Modern Marriage: Why Filipinos no longer see the point to tie the knot

By , on February 14, 2017


Majority of Filipinos no longer see the need of entering marriage. (Photo: Charles Fettinger/flickr.com)
Majority of Filipinos no longer see the need of entering marriage. (Photo: Charles Fettinger/flickr.com)

It has been observed that there has a been a significant drop in people getting married in the country for the past ten years.

In a research report made by the Philippine Statistics Authority, there has been a 20% decline in the number of marriages in the country in the past ten years from 2005 to 2015.

According to Prof. Nimfa Ogena of the University of the Philippines’ Population Institute, the number of marriages severely went down especially among young people.

Factors such as cultural exposure and the economical aspect of marriage are just two of the many reasons as to why the trend of marriage is on the decline, and that it would further continue as the years go by.

It can be credited that one of the biggest factors is the growing attitude towards marriage. Marriage is still seen as an important social aspect in the country, however the decision to cohabitate instead of enter marriage is more of a practical decision than it is a necessity.

Ogena pointed out that marriage is seen as an economical contract where not only does the act of marriage cater to the union of two people, but also an act of being able to afford one.

Often times, couples resort to marriage if both parties are financially stable.  Otherwise, cohabitation is seen as an option good enough for couples. The idea seems appealing as it is encouraged by Western culture.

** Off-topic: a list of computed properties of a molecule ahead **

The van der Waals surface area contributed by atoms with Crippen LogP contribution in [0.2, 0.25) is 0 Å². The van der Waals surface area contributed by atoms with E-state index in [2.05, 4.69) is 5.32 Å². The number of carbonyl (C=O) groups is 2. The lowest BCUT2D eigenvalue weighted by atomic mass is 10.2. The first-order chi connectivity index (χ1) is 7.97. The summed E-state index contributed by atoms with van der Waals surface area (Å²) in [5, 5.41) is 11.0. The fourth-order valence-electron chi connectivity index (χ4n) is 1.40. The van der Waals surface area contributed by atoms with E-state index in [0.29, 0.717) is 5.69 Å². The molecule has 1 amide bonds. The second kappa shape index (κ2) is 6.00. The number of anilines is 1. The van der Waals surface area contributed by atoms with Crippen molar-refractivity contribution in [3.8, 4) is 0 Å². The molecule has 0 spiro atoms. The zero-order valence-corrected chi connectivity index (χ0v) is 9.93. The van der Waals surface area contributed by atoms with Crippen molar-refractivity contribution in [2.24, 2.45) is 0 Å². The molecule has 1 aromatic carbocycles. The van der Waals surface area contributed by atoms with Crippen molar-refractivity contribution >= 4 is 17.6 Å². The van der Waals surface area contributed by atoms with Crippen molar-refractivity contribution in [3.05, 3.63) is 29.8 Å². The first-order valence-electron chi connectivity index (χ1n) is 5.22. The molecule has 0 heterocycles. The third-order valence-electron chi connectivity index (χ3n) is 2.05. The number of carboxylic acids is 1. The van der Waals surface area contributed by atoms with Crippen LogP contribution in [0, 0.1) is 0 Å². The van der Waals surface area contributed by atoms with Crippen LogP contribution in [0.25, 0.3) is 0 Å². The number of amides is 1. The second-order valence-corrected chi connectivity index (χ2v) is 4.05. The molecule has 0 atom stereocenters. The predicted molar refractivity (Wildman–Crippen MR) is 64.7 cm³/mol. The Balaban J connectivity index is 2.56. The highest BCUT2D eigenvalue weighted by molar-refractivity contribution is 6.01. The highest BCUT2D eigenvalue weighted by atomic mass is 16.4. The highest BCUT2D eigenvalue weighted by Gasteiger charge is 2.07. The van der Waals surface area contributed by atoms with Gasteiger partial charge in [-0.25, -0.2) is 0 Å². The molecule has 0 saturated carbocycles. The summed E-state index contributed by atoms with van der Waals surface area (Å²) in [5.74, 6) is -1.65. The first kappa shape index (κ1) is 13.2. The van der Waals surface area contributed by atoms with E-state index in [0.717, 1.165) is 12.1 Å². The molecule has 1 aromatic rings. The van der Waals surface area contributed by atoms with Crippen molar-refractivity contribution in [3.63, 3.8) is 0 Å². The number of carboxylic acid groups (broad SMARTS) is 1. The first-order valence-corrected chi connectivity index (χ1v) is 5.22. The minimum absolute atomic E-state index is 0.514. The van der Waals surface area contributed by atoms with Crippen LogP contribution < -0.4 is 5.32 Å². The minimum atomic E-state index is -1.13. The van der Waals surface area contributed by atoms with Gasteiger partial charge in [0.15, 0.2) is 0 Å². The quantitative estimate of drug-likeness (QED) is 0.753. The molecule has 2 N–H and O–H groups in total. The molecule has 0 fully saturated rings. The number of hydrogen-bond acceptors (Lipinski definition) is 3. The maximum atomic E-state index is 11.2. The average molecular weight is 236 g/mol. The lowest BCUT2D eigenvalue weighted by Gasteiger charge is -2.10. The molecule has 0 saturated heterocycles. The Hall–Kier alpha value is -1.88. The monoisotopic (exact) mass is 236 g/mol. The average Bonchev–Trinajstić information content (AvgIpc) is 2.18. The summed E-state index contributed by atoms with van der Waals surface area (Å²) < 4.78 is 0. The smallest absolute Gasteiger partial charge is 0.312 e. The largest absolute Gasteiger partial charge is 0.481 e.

According to the professor, two out of three couples cohabitate before getting married. However, cohabitation doesn’t assure that the couple would resort to marriage due to economic factors such as being able to afford an actual wedding.

Weddings in the country are considered a social activity wherein everyone in the couple’s circle should be informed or at least be involved. And due to the celebratory nature of weddings, it is just too costly to even pay for a simple wedding.

Even a mass wedding conducted by the Catholic Church still costs money, according to Mary Racelis, a professional lecturer of sociology and anthropology at Ateneo de Manila and University of the Philippines.

Given economic situations, people from the middle class and the poor result to postponing the ceremonies and move on to the idea of couples cohabiting and starting from there.

At this point on, given these factors, the decrease of marriages will still be observed unless these factors are addressed.

Ogena explains that given the current social climate, marriage and childbirth no longer has anything to do with each other. She also said that this is not really a point of concern, but rather a moral challenge to Philippine culture and society as changes like these are being observed.